Page 1135 - Week 03 - Wednesday, 30 March 2011

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I am sure that some of you think that I carry on a little too much about the homeless situation in the ACT. Until you work in a job like mine, the ‘Homeless of Canberra’ are an invisible population, that most do not know that they exist. But unfortunately they do. The other day I was going through the stats for SJC for January and February of this year and one of the stats that leapt off the page was the number of homeless people we had seen. We normally [have] the homeless more than once in [a] month, as they are always in need of extra support. Sleeping bags and clothes, particularly shoes and socks get wet in the rain and need to be replaced, and of course they can only carry a small amount of food at one time. You would be surprised by the number of casseroles we reheat for the clients in a week. Back to the stats. In January we saw eight different homeless people, February we saw fifteen and already this month we have seen twelve. The numbers just continue to grow.

In November the ACT Government established First Point. “First Point is to provide a single access point to the ACT Homeless ensuring that clients do not have to make multiple calls to get the services they need. The service will place clients in accommodation and support vacancies in the ACT homelessness service system as well as facilitate access to other support mechanisms such as financial material aid”.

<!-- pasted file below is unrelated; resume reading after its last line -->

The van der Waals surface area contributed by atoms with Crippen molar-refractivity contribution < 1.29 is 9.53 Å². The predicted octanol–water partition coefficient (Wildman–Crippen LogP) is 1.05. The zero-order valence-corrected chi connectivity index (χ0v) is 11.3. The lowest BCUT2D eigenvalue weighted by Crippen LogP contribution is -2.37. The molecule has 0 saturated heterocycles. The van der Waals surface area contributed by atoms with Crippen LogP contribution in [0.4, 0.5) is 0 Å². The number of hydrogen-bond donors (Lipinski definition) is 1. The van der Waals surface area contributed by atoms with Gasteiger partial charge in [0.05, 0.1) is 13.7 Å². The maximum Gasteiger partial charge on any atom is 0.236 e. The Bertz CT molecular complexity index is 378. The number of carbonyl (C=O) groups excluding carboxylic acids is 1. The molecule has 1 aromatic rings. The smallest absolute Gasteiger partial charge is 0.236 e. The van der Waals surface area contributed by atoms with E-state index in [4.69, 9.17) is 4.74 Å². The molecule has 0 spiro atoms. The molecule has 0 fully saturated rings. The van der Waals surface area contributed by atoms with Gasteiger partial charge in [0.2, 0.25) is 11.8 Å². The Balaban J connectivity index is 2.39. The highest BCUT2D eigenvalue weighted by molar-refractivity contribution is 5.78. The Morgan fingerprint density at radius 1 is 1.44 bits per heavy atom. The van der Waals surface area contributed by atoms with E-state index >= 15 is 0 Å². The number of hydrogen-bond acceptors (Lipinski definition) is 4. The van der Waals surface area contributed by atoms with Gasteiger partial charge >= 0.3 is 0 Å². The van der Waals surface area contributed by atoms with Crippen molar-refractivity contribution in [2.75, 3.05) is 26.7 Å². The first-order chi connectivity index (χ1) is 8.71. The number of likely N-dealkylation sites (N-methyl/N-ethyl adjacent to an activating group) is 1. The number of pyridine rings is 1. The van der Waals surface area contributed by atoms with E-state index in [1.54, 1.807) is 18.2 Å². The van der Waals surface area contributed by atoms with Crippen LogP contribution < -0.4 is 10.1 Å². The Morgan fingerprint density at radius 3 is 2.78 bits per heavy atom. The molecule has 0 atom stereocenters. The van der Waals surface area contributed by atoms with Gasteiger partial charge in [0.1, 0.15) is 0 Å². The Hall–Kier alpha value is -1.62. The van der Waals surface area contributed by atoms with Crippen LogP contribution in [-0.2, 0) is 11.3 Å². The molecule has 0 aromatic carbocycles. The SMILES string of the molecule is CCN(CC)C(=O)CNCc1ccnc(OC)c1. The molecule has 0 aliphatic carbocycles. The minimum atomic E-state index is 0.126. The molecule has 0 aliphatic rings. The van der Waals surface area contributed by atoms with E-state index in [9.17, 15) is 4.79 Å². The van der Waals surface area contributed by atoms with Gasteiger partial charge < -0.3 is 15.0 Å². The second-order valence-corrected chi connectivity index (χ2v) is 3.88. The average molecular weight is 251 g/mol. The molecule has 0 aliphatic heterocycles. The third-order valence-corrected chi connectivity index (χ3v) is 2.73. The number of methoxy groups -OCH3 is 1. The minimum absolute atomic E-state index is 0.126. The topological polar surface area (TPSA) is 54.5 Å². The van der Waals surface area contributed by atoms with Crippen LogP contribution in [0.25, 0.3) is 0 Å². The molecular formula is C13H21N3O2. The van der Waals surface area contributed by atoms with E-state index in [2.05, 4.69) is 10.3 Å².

The people who are running First Point are good people and they are trying to do the best possible with the resources they have, but recently they released a report to say that they have not been able to provide accommodation for twenty couples with children (of which three families are in cars); five couples (no children but maybe pregnant); twelve men with children; one hundred and eight women with children; sixty four single men; forty eight single women; eleven young men under eighteen years; and one young woman under eighteen.

I can assure you that this is just the tip of the iceberg. People who are new to Canberra are not even eligible to go on the waiting lists. Winter is just around the corner. I worry about what is going to happen to those who have no accommodation. They may be invisible but they are there.

My wish list for this week: Shelter for the Homeless, packets of cup-a-soup, tinned meat dishes and casseroles and tinned spaghetti.

Many Thanks,

Sue Jordan, Director.

I wanted to get that on the record and to pay tribute to Sue Jordan and all the other people at St Johns Care who do that work and all of the other people, whether it be St Vincent de Paul or any number of charities in the ACT, who do an extraordinary job working on homelessness, working with homeless people and working to provide the kind of the support that they need for what is a hidden problem but, unfortunately, a bigger problem than we would like to be the case.

MR ASSISTANT SPEAKER (Mr Hargreaves): Before we continue, Mr Coe, I noticed just a moment ago that you seemed to be checking a voicemail message on

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